always going to be changing," she says. "We work tour to tour.

There have been a lot of different dancers in the company, [more than

50, in fact] and the work has become more contemporary."

Last year the group went on a half-year hiatus, before regrouping

for six months of rehearsals to put together this year’s program of

new works. The only White Oak dancer with more seniority that Aedo

is Ruthlyn Solomon, who joined one year before her.

"Watching Misha perform has always been, and will always be, extraordinary,"

Aedo says. "With every new work he takes on, it brings more and

more out of him. It’s an ongoing process. Modern dance brings more

out of you in different ways. When he was the big ballet star, that

was great. But this is a whole other side of dance. This is personal."

Aedo says White Oak has several distinctive features. Working closely

in a small group is one.

"We work with the choreographer for a few weeks to learn a piece,

put the piece together, fine tune it, and then that’s it. We are responsible

for continuing it on. We don’t have a rehearsal director telling us

what to do all the time. We’re each responsible for learning the work

well. And we all help each other. With White Oak you have to be open

to taking or giving correction to other dancers."

Does Aedo seen Baryshnikov’s professional longevity as a role model?

"I think the myth of the young dancer is fading. If you take care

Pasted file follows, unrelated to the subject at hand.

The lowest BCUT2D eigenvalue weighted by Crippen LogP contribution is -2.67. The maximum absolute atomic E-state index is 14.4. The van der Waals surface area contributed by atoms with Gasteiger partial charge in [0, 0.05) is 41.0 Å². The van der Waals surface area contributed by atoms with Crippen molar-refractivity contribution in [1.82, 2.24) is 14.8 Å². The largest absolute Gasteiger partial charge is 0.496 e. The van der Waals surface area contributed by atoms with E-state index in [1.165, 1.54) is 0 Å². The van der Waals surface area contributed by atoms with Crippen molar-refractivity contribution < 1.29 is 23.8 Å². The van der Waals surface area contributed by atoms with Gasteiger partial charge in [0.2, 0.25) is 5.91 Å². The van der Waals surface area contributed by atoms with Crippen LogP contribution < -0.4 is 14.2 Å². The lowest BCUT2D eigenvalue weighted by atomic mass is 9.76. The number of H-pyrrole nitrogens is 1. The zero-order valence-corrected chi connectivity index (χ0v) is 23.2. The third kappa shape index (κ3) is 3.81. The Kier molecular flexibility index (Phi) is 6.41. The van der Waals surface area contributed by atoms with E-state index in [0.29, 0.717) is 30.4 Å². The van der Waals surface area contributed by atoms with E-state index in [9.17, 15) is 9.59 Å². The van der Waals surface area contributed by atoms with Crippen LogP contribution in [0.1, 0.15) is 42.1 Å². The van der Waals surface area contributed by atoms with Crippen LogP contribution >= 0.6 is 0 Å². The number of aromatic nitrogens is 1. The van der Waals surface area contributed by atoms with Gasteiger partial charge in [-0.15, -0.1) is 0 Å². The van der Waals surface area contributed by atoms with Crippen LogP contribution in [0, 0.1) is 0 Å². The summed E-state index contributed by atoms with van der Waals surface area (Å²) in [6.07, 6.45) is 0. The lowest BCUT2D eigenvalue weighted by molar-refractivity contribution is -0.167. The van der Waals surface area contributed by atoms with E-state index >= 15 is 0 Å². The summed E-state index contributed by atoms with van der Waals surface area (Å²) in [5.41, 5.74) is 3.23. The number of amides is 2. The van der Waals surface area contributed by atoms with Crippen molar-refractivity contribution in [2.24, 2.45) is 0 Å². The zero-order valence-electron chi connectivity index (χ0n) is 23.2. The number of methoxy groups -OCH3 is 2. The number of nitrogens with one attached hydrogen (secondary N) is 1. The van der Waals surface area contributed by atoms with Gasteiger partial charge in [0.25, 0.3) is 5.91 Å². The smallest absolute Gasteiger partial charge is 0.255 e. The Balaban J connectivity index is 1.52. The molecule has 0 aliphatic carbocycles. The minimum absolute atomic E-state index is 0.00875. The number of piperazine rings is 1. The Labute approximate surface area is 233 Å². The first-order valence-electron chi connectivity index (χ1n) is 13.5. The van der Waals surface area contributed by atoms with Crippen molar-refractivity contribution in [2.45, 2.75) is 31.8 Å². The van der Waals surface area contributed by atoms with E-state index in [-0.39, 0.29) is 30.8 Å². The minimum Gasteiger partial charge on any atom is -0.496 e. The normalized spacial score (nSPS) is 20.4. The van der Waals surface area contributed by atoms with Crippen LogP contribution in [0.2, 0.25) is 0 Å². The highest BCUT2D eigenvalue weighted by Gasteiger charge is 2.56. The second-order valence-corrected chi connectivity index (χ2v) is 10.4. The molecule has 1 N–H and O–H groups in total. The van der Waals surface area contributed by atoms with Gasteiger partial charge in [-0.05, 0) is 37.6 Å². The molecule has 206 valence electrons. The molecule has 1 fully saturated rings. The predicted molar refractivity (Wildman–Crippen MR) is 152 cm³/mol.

of yourself and do the right thing, there is work you should or could

be doing," she says quickly. Then adds, "Personally, I don’t

plan on doing this at his age. I have other things to do."

She and her husband of five years, Christopher Temple, who she describes

as a landscaper by trade and a singer-songwriter by vocation, look

forward to buying property upstate, starting a family, and trying

some organic farming.

About those Bruce Springsteen shows — and the number that appeared

mercifully to multiply to satisfy the demand of hungry fans on a Saturday

morning. The fans didn’t know it, but there always were six shows

booked, not just the two shows callers were competing for. But promoters

know about the psychology of supply and demand, they know their marketing.

And much of what they know, apparently, they learned from Barnum and

Bailey.

— Nicole Plett

White Oak Dance Project, McCarter Theater, 91 University

Place, 609-683-8000. Tickets $42 & $47. Call for availability. Wednesday,

July 28, through Monday, August 2, at 8 p.m.